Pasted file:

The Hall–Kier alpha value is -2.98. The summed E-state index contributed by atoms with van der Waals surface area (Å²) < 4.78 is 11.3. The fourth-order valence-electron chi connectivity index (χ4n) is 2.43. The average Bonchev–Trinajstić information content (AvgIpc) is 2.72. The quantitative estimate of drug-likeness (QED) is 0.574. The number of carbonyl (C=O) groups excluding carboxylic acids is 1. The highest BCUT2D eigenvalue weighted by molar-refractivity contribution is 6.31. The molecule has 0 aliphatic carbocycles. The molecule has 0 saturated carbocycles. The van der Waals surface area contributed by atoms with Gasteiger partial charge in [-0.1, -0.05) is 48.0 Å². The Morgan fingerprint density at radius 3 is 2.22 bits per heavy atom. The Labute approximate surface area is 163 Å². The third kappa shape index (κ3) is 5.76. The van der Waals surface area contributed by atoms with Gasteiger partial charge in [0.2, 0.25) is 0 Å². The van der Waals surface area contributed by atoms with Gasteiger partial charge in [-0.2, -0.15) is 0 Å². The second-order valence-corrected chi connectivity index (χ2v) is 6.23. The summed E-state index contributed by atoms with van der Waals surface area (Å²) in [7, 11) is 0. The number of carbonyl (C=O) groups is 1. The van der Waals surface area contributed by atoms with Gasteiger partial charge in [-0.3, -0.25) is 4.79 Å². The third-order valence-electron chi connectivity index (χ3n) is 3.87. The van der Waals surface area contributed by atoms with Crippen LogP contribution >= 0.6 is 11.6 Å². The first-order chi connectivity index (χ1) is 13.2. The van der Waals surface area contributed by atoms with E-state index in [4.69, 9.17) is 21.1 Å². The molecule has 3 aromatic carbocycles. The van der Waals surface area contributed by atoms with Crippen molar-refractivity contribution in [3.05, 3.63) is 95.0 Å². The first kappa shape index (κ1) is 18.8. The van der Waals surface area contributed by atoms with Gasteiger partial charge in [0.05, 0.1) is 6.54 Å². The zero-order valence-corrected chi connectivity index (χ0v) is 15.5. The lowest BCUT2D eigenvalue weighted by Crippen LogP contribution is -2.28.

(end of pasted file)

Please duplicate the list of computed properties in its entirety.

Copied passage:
The Hall–Kier alpha value is -2.98. The summed E-state index contributed by atoms with van der Waals surface area (Å²) < 4.78 is 11.3. The fourth-order valence-electron chi connectivity index (χ4n) is 2.43. The average Bonchev–Trinajstić information content (AvgIpc) is 2.72. The quantitative estimate of drug-likeness (QED) is 0.574. The number of carbonyl (C=O) groups excluding carboxylic acids is 1. The highest BCUT2D eigenvalue weighted by molar-refractivity contribution is 6.31. The molecule has 0 aliphatic carbocycles. The molecule has 0 saturated carbocycles. The van der Waals surface area contributed by atoms with Gasteiger partial charge in [-0.1, -0.05) is 48.0 Å². The Morgan fingerprint density at radius 3 is 2.22 bits per heavy atom. The Labute approximate surface area is 163 Å². The third kappa shape index (κ3) is 5.76. The van der Waals surface area contributed by atoms with Gasteiger partial charge in [0.2, 0.25) is 0 Å². The van der Waals surface area contributed by atoms with Gasteiger partial charge in [-0.2, -0.15) is 0 Å². The second-order valence-corrected chi connectivity index (χ2v) is 6.23. The summed E-state index contributed by atoms with van der Waals surface area (Å²) in [7, 11) is 0. The number of carbonyl (C=O) groups is 1. The van der Waals surface area contributed by atoms with Gasteiger partial charge in [-0.3, -0.25) is 4.79 Å². The third-order valence-electron chi connectivity index (χ3n) is 3.87. The van der Waals surface area contributed by atoms with Crippen LogP contribution >= 0.6 is 11.6 Å². The first-order chi connectivity index (χ1) is 13.2. The van der Waals surface area contributed by atoms with E-state index in [4.69, 9.17) is 21.1 Å². The molecule has 3 aromatic carbocycles. The van der Waals surface area contributed by atoms with Crippen molar-refractivity contribution in [3.05, 3.63) is 95.0 Å². The first kappa shape index (κ1) is 18.8. The van der Waals surface area contributed by atoms with Gasteiger partial charge in [0.05, 0.1) is 6.54 Å². The zero-order valence-corrected chi connectivity index (χ0v) is 15.5. The lowest BCUT2D eigenvalue weighted by Crippen LogP contribution is -2.28.